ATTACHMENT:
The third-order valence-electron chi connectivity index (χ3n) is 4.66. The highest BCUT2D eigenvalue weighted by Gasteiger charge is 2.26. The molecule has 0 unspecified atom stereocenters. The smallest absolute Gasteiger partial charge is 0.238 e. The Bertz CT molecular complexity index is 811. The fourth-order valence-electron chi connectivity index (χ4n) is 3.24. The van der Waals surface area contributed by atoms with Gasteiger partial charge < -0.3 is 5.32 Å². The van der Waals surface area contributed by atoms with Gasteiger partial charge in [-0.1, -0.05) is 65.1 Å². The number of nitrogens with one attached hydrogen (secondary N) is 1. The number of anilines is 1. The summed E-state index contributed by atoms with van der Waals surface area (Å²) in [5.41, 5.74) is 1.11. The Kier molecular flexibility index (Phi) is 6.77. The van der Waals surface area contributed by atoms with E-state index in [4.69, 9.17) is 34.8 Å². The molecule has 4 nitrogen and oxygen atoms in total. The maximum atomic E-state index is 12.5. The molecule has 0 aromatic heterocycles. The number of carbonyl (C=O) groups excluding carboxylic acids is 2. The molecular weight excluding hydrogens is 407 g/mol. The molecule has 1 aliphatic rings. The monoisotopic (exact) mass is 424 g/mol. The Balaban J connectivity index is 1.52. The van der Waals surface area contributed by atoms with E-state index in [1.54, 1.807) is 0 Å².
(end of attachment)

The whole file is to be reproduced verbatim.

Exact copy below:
The third-order valence-electron chi connectivity index (χ3n) is 4.66. The highest BCUT2D eigenvalue weighted by Gasteiger charge is 2.26. The molecule has 0 unspecified atom stereocenters. The smallest absolute Gasteiger partial charge is 0.238 e. The Bertz CT molecular complexity index is 811. The fourth-order valence-electron chi connectivity index (χ4n) is 3.24. The van der Waals surface area contributed by atoms with Gasteiger partial charge < -0.3 is 5.32 Å². The van der Waals surface area contributed by atoms with Gasteiger partial charge in [-0.1, -0.05) is 65.1 Å². The number of nitrogens with one attached hydrogen (secondary N) is 1. The number of anilines is 1. The summed E-state index contributed by atoms with van der Waals surface area (Å²) in [5.41, 5.74) is 1.11. The Kier molecular flexibility index (Phi) is 6.77. The van der Waals surface area contributed by atoms with E-state index in [4.69, 9.17) is 34.8 Å². The molecule has 4 nitrogen and oxygen atoms in total. The maximum atomic E-state index is 12.5. The molecule has 0 aromatic heterocycles. The number of carbonyl (C=O) groups excluding carboxylic acids is 2. The molecular weight excluding hydrogens is 407 g/mol. The molecule has 1 aliphatic rings. The monoisotopic (exact) mass is 424 g/mol. The Balaban J connectivity index is 1.52. The van der Waals surface area contributed by atoms with E-state index in [1.54, 1.807) is 0 Å².